Album reviews: Cate Le Bon | Bastille | Animal Collective | Los Bitchos

Created during lockdown, Cate Le Bon’s sixth album is spare but alluring, the songs simultaneously soothing and unsettling, writes Fiona Shepherd

Cate Le Bon PIC: H Hawkline
Cate Le Bon PIC: H Hawkline

Cate Le Bon: Pompeii (Mexican Summer) ****

Bastille: Give Me the Future (EMI) **

Animal Collective: Time Skiffs (Domino) ****

Los Bitchos: Let the Festivities Begin! (Drag City) ****

Whether drawing inspiration from her home in the Mojave desert or producing the most recent John Grant album in Iceland, there is an otherworldly quality to Cate Le Bon’s musical output. Ironically, during the strictest lockdown days, she found herself back in her former stomping ground of Cardiff, isolated and untethered in familiar, prosaic surroundings, from where she created her spare yet alluring sixth album.

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Pompeii is almost Spartan in its conception. Le Bon sought not comfort in creation but to marshal the chaos of the situation. There is a lithe discipline to these simultaneously soothing and unsettling songs, which were composed mainly on bass guitar, with uncluttered arrangements as striking and stylish as a duochrome palette.

Le Bon plays most of the instruments herself, initially working alone or with producer Samur Khouja in a process of deconstruction and reconstruction which foregrounds her cool alto vocals. Le Bon has a distinctive tone and delivery, like a softer Nico, or an altogether less intimidating Grace Jones. Periodically, she leaps into a higher register, relinquishing control.

Bastille PIC: Sarah Louise Bennett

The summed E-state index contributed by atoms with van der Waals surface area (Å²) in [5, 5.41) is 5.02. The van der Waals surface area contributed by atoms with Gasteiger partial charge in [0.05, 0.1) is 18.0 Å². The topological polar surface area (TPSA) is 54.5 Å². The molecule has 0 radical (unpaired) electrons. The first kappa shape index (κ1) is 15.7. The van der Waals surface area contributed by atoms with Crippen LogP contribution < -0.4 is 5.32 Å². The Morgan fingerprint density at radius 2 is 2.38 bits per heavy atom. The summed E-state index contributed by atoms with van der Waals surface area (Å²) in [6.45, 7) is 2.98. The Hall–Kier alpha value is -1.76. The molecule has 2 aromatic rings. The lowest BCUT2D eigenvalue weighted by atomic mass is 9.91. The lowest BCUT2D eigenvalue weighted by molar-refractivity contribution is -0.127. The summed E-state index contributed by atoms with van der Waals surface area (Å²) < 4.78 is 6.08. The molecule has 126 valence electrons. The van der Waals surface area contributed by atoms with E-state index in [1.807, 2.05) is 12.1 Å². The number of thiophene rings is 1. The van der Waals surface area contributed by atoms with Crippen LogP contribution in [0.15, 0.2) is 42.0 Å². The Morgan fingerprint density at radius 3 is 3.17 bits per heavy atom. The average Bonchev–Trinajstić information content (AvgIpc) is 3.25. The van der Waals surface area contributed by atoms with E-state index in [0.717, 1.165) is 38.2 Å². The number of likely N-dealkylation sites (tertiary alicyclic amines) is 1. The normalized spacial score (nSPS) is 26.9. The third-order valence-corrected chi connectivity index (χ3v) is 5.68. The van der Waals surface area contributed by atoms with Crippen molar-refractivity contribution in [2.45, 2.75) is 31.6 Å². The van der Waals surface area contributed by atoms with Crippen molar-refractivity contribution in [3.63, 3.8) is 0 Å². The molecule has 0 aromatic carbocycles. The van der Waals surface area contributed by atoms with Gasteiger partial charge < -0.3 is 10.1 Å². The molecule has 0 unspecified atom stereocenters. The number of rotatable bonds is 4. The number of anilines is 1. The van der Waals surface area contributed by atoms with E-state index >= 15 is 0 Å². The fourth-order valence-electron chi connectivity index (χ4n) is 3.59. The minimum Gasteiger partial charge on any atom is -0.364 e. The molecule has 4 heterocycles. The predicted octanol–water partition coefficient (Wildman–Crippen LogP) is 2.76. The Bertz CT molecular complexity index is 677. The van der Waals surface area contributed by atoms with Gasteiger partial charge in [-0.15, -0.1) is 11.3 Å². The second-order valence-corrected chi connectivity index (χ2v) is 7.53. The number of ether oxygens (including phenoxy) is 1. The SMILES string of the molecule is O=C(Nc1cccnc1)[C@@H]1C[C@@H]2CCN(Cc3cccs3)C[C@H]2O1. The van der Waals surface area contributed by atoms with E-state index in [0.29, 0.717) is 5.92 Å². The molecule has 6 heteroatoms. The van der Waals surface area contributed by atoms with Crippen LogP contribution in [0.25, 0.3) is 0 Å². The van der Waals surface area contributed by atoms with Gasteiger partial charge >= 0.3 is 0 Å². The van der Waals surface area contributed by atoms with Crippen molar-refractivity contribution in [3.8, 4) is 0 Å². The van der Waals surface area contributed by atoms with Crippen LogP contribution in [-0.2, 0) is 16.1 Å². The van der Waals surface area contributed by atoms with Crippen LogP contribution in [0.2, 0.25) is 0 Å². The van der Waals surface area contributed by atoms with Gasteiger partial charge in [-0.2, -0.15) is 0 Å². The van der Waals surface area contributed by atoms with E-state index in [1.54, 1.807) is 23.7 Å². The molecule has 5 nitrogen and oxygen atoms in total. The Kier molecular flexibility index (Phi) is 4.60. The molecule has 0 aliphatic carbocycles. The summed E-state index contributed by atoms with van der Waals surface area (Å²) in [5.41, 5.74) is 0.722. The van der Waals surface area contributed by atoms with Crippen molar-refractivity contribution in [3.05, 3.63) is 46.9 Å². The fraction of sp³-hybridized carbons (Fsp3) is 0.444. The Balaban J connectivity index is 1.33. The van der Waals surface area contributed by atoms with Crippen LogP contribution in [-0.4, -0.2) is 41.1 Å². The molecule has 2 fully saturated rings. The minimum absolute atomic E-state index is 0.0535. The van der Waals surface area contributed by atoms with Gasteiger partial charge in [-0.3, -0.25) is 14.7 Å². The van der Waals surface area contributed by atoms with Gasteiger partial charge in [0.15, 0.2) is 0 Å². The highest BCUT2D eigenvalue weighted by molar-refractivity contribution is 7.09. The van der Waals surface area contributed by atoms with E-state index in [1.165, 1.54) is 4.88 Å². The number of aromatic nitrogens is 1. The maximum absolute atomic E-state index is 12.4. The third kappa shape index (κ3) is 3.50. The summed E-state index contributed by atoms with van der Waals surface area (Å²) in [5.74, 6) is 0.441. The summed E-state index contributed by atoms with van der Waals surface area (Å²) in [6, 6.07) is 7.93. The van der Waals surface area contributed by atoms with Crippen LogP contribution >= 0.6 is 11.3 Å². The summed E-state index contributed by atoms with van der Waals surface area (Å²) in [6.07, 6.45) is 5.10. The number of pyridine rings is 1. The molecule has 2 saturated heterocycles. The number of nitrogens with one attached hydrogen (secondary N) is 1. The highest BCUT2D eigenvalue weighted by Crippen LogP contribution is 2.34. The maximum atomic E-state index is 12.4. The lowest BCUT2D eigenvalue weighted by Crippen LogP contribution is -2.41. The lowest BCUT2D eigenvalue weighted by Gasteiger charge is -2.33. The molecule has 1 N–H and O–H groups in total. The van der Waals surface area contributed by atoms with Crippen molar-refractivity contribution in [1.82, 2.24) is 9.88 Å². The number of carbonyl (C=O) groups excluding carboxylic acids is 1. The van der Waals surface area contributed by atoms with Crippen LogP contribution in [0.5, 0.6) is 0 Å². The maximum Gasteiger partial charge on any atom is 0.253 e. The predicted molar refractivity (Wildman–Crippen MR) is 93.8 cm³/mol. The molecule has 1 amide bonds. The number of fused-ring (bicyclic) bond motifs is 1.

Warpaint’s Stella Mozgawa provides drums and Le Bon’s longtime collaborator Stephen “Sweet Baboo” Black supplies the sonorous saxophone on opening track Dirt on the Bed. From this intriguing austerity, she moves on to the softer contours of Moderation, which is practically a new wave pop tune with plangent bass, rich, ringing guitar chords, fluttering vocals and querulous sax.

The cool prowl of French Boys seemingly beams in from 1982 and retro-futurist guitar bursts garnish the satisfying dance of Remembering Me, which glides gracefully from economic call-and-response to legato incantations with the elan of a Kate Bush production. Running Away is another standout with its supple bass patterns, Bowiesque sax, burnished acid guitar and Le Bon’s hypnotic vocals, while the laidback, languorous title track and the wistful tone of closing track Wheel are about as close as Le Bon comes to conventional craft in this elegant and mysterious odyssey.

From Le Bon’s subtle taste sensations to the easy palatabllity of the latest Bastille album which manages to lodge some hooks in the brain while drifting in one ear and out the other. Give Me the Future takes the highs and lows of living in a technological age as its broadbrush theme, sprinkling sci-fi references across its undemanding electro pop songs.

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Taster single Distorted Light Beam is as strong an advert as they can muster. Its slick trancey pop with retro disco trimmings could have fallen off the back of the latest Weeknd album. The bouncy escapism of Thelma & Louise and hands-in-the-air Shut Off the Lights are easy daytime radio confections. The low-slung R&B pop of No Bad Days flirts with autotuned vocal riffing, while there is a throwback whiff of Level 42 on the 80s funk pop track Stay Awake. Actor/rapper Riz Ahmed pops up halfway through with a spoken word piece called Promises, interrupting the inoffensive flow.